Paudie Murray proud of Cork minor hurlers as wides tally cost them

Defeat to Clare on Tuesday night signalled the end of this year's campaign
Paudie Murray proud of Cork minor hurlers as wides tally cost them

Cork's James Murray hits over a point watched by manager Paudie Murray against Clare's during the Electric Ireland Munster MHC semi-final at Páirc Uí Rinn. Picture; Eddie O'Hare

WE are told that good things come in threes, but for Cork hurling the week from April 27-May 3 featured a triad of setbacks across different grades.

After the quest for three Munster and All-Ireland U20 titles came to ground with defeat to Tipperary in Thurles, the senior team’s loss to Clare at the same venue last Sunday meant that qualification for the knockout stages of the All-Ireland championship will be an uphill battle.

Then, Tuesday night saw the minor Rebels take on Clare at Páirc Uí Rinn for a place in the final of the Electric Ireland Munster MHC final.

Cork had topped their group ahead of Limerick and Kerry but, while that gave them an advantage in terms of avoiding the quarter-final stage, the flipside was a three-week lay-off and that contributed to a rustiness that was apparent in a wides tally of 21 – 13 of them in the first half and nine in the opening 16 minutes.

The home side never managed to lead, though they did show good spirit to come from six points down late in the first half to be level by half-time. Unfortunately, a Clare goal within a minute of the restart put them into a lead that was never lost and it was ultimately the difference at the end as the Banner ran out winners by 2-17 to 1-17.

For Cork manager Paudie Murray, it was a game that they could have won, but he could have no complaints with the outcome.

Cork manager Paudie Murray. Picture: Eddie O'Hare
Cork manager Paudie Murray. Picture: Eddie O'Hare

“We probably dominated for long patches but didn’t put the scores on the board,” he said, “so that part of it is disappointing.

“We knew Clare were a good side. They had 10 players who were involved in winning a Dean Ryan, winning a Harty, winning an All-Ireland Colleges. 

Looking back on it, you’d probably have to say that we had our chances to win the game.”

Cork beat Limerick at Páirc Uí Chaoimh on April 12 to top Group 2. Due to the three-team nature of the groups, they were scheduled to be off the following week as Limerick met Kerry, while the lack of a quarter-final also meant that they were training rather than playing in the final week of April.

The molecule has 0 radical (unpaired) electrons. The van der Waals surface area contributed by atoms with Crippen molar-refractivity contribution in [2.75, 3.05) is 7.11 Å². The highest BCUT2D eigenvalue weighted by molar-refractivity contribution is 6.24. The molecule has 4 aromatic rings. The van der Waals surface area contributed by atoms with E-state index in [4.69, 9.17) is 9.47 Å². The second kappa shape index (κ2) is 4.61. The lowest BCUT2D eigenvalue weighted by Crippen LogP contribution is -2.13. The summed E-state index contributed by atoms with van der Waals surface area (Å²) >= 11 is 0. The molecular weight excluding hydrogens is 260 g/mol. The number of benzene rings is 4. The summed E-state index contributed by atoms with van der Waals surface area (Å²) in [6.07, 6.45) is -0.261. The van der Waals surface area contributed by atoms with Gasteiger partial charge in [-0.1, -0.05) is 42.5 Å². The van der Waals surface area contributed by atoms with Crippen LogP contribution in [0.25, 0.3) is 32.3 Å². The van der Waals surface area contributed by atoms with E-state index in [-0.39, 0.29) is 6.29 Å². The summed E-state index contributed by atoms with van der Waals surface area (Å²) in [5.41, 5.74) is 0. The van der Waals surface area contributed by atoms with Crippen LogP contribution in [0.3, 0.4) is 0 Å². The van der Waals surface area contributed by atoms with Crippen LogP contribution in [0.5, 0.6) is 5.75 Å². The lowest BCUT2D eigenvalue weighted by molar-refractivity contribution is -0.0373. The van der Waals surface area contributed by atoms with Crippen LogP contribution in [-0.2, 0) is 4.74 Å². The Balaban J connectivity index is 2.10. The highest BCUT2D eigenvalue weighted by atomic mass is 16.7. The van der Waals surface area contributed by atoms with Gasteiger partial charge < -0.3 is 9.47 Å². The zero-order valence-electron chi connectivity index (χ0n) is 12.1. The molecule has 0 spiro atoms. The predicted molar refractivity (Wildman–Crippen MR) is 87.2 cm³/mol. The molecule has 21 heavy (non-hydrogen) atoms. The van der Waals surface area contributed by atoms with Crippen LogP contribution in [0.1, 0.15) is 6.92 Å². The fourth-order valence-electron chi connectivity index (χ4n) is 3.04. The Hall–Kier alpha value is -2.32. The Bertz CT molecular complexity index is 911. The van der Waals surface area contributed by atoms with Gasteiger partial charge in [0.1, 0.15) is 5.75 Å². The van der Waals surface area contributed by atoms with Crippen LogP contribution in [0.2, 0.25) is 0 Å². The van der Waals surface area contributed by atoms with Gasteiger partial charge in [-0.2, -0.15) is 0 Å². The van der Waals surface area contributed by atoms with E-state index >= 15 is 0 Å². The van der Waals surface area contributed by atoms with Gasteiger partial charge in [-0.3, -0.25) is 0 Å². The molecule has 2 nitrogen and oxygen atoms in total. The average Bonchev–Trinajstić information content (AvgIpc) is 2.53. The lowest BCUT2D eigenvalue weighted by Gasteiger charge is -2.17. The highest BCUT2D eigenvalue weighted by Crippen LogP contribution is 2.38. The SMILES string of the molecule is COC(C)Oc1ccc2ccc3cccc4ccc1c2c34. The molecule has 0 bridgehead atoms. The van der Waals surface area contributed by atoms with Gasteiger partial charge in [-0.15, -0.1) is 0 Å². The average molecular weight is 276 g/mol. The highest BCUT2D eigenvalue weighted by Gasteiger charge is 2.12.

Clare, who lost to Tipperary on the night Cork beat Limerick, had overcome Waterford and then Kerry in the interim and they carried that momentum with them.

“I suppose you’re always better off to have games than to be training,” Murray said.

“That probably was a disadvantage and the other side of it is that we’re doing one or two with injuries, too. We didn’t do well on our long puck-outs and I think that Mick O’Driscoll would have been a man that we’d have been targeting there.

“It is what it is, I just thought that our lads never gave up, to be fair to them.”

STRONG FINISH

That refusal to give in was apparent with the strong finish to the first half, as a 1-7 to 0-4 deficit was turned into 1-8 each. 

And Cork’s character was almost rewarded in the dying minutes of the second half as Ross O’Sullivan dispossessed a Clare defender and created a chance for an equalising goal. While he had netted in the first half when he did well to touch home a Peter O’Shea delivery, this time he was denied by Banner goalkeeper Mark Sheedy.

Murray was proud of his team from that point of view but the poor shooting statistics were the costliest factor.

The bottom line is that any team that we’re involved with, we’d want them to play with intensity and heart and I think that they did that.

“At half-time, our conversion rate was at 41 percent, which is very low and it’s one thing that you certainly wouldn’t be happy with.”

The key thing is that this experience is put to good use going forward, though of course Murray would have liked the extra games that reaching a Munster final would have guaranteed.

“U17 is about development,” he said.

“We were very anxious to win on Tuesday because it would have given the players another three games, minimum.

“I think that that experience would certainly stand to them so, from that point of view, we’re disappointed.”

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